The contention free period 62 is here shown to include a beacon packet 66 and a plurality of data frames 68 positioned subsequent thereto. The contention free period is defined in a manner such that acknowledgment information acknowledging arrival of previously-transmitted frames of data are added to a succeeding frame in a piggy-back manner. The frame 68 identified by D1 is the left-most (as shown) frame of data. The next frame identified by U1 contains an acknowledgment indication ACK. Successive frames 68, i.e., frames D2 and U2 similarly include acknowledgment indications ACK acknowledging previously transmitted data. When different ones of the mobile terminals are operated at different transmission rates, detection of an acknowledgment indication might be missed if the data frame 68 containing the acknowledgment indication is transmitted at a higher bit rate than the previous one. Here, for instance, acknowledgment of the previous frame U1 might be sent at a higher bit rate than the data transmitted in the frame D1. The mobile terminal with which the frame D1 was communicated might not be able to detect the acknowledgment indication piggy-backed to the U1 frame.
The beacon 66 is first transmitted to initiate the CFP 62. Then the frame 68 identified by “D1+POLL” is sent. D1 refers to data which had not been sent during a previous CFP and has been maintained by the access point for transmission during the current CFP. The mobile terminal, e.g., 12-1 of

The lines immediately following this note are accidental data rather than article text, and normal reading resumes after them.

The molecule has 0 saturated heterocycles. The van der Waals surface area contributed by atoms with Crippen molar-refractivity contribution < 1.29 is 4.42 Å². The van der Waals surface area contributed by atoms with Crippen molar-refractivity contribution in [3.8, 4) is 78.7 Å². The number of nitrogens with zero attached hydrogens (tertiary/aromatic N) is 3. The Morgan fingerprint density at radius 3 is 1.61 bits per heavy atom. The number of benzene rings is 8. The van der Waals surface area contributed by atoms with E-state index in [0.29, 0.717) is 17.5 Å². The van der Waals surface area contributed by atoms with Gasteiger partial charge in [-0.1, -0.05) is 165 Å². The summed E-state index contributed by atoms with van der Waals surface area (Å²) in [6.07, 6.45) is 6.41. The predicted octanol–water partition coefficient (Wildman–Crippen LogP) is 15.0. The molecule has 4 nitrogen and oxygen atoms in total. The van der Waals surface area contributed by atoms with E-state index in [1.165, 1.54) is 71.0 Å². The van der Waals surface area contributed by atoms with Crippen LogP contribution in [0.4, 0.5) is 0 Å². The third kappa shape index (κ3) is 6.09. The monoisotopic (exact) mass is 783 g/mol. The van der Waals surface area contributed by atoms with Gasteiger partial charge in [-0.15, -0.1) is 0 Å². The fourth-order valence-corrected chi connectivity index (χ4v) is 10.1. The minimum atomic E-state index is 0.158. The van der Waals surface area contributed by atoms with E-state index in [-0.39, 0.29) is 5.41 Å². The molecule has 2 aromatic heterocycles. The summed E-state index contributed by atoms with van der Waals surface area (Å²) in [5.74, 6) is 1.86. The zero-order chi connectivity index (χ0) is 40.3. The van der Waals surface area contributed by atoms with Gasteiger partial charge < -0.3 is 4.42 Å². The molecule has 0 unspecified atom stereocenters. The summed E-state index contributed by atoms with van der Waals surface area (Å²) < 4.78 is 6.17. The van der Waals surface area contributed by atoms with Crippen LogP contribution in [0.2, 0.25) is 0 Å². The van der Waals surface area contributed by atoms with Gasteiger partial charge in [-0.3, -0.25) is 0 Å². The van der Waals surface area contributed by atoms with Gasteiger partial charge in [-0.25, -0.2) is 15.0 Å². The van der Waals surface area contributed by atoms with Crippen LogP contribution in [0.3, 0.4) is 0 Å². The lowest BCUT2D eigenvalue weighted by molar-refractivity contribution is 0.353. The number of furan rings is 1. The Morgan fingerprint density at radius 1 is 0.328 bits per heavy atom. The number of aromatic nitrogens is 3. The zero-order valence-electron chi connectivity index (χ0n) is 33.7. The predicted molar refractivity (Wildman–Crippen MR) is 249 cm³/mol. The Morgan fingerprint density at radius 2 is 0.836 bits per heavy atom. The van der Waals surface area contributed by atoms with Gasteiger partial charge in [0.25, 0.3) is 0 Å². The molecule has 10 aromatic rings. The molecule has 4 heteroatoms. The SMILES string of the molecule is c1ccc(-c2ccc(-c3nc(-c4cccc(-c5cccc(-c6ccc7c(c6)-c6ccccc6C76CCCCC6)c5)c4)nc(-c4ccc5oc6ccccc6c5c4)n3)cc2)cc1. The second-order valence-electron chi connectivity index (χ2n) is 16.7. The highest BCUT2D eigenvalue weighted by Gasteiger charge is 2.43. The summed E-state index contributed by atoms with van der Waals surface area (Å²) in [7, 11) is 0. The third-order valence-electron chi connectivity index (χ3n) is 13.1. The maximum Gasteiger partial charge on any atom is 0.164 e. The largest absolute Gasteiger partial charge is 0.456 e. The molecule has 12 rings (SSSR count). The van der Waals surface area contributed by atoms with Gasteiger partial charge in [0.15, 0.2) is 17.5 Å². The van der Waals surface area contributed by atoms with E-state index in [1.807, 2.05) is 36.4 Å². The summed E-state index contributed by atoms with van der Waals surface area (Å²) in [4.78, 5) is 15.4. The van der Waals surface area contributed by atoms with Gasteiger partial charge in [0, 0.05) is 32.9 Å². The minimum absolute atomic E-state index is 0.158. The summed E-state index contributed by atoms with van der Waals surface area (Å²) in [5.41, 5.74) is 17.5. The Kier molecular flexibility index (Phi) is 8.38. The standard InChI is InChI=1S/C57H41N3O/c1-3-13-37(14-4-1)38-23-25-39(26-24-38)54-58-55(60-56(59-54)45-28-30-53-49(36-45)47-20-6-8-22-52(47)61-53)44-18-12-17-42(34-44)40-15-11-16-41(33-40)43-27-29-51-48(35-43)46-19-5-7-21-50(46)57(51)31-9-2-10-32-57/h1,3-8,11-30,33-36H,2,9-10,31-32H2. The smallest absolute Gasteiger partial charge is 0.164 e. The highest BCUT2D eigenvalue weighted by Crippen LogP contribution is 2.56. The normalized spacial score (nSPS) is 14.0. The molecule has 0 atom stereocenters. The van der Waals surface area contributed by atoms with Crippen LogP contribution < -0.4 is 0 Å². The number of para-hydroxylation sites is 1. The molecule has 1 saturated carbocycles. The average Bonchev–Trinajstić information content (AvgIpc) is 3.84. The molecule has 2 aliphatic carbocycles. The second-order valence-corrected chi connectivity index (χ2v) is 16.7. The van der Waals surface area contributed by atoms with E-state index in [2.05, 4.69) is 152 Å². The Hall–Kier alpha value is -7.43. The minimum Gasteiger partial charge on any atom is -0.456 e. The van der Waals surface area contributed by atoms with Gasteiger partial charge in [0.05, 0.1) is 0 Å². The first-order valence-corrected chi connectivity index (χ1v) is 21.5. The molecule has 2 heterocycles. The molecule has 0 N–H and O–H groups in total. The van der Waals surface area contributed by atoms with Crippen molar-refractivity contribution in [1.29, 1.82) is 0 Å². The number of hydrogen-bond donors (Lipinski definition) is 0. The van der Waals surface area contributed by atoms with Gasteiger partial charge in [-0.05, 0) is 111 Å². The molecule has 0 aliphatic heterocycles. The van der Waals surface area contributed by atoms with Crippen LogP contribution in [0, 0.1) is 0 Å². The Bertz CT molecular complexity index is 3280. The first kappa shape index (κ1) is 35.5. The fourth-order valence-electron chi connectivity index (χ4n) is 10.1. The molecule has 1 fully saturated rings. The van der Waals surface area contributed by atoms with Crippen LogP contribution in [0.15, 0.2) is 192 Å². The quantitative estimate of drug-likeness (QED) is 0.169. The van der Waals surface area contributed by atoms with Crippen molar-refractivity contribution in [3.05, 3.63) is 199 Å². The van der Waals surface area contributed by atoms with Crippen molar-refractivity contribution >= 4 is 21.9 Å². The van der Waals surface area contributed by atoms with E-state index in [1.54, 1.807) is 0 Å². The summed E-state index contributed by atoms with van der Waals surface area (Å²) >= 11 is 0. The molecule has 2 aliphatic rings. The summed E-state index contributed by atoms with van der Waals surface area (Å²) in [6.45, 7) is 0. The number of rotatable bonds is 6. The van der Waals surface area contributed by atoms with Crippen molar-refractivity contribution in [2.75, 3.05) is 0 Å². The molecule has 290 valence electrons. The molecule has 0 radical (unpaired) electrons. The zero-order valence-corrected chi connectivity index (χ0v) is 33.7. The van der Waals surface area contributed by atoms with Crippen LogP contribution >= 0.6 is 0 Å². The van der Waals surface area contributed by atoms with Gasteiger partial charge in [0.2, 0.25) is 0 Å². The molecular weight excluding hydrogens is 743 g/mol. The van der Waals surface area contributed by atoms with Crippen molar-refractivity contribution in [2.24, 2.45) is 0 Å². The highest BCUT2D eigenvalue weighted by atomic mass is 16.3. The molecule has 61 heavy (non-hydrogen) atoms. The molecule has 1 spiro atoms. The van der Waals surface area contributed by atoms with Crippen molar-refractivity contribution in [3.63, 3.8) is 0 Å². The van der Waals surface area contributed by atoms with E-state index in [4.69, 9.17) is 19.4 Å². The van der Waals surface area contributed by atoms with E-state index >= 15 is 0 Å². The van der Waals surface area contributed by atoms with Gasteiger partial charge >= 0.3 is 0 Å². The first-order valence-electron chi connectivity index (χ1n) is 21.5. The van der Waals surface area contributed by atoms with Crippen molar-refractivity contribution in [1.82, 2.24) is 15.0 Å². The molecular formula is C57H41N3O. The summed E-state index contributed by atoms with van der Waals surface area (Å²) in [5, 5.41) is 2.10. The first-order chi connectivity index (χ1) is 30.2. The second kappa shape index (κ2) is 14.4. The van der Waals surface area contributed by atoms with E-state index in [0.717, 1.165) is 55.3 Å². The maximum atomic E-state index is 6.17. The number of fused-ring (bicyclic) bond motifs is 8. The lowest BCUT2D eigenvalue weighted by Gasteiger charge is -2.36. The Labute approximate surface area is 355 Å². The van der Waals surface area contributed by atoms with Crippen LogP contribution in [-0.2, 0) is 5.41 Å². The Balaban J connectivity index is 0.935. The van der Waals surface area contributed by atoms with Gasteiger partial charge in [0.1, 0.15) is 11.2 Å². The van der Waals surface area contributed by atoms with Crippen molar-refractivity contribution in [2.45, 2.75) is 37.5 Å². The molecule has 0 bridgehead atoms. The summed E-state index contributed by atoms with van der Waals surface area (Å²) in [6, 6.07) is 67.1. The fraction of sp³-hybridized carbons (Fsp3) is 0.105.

Here, there is data to be communicated by the mobile terminal 12-1, namely, e.g., to the terminal 12-2. So, the frame 68, identified by “U1+ACK” is sent. The ACK is the acknowledgment of the terminal 12-1 that the prior frame had been received, and the U1 portion is the data to be communicated to the terminal 12-2.
The frame 68 identified by “D2+ACK+POLL” is sent by the access point to the mobile terminal 12-2. The data D2 corresponds to the data U1, as the access point is merely forwarding the data to the terminal 12-2. The ACK is the acknowledgment of receipt of the U1 data. And the POLL portion polls the terminal 12-2 whether or not data is to be communicated therefrom. The frame 68 identified by “U2+ACK” includes uplink data U2 and an acknowledgment of the receipt of the D2 data.
Comparison of the top and bottom (as shown) CFPs 62, indicates that, without sorting and sequencing of the frames, the order of the frames is mixed. For instance, even if the frame 68 identified by B contains an acknowledgment of the frame 68 identified by A the mobile terminal which sends the frame A might not be capable of properly detecting the frame B and the acknowledgment indication piggy-backed thereto.
Through operation of an embodiment of the present invention, the access point 14 sorts all of the data which is to be transmitted in a CFP in descending order by transmission rates, prior to transmitting a beacon packet initiating the CFP. Sequence selection is performed by sorting terminal information, such as AID, in the polling list 46 implemented at the access point.
Thereby, a manner is provided for a multi-user, multi-rate communication system to ensure that acknowledgment indications generated to acknowledge receipt of a previously-transmitted group of data are detectable.
The previous descriptions are of preferred examples for implementing the invention, and the scope of the invention should not necessarily be limited by this description. The scope of the present invention is defined by the following claims:
|Cited Patent||Filing date||Publication date||Applicant||Title|
|US5319641 *||Dec 3, 1990||Jun 7, 1994||Echelon Systems Corp.||Multiaccess carrier sensing network communication protocol with priority messages|
|US5386412 *||May 11, 1993||Jan 31, 1995||Park; Jung S.||Telecommunication system protocol for asynchronous data communication between multiport switch control processor and information support personal computer terminal|
|US5533019 *||Jan 31, 1994||Jul 2, 1996||Motorola, Inc.||Packet data in an analog cellular radiotelephone system|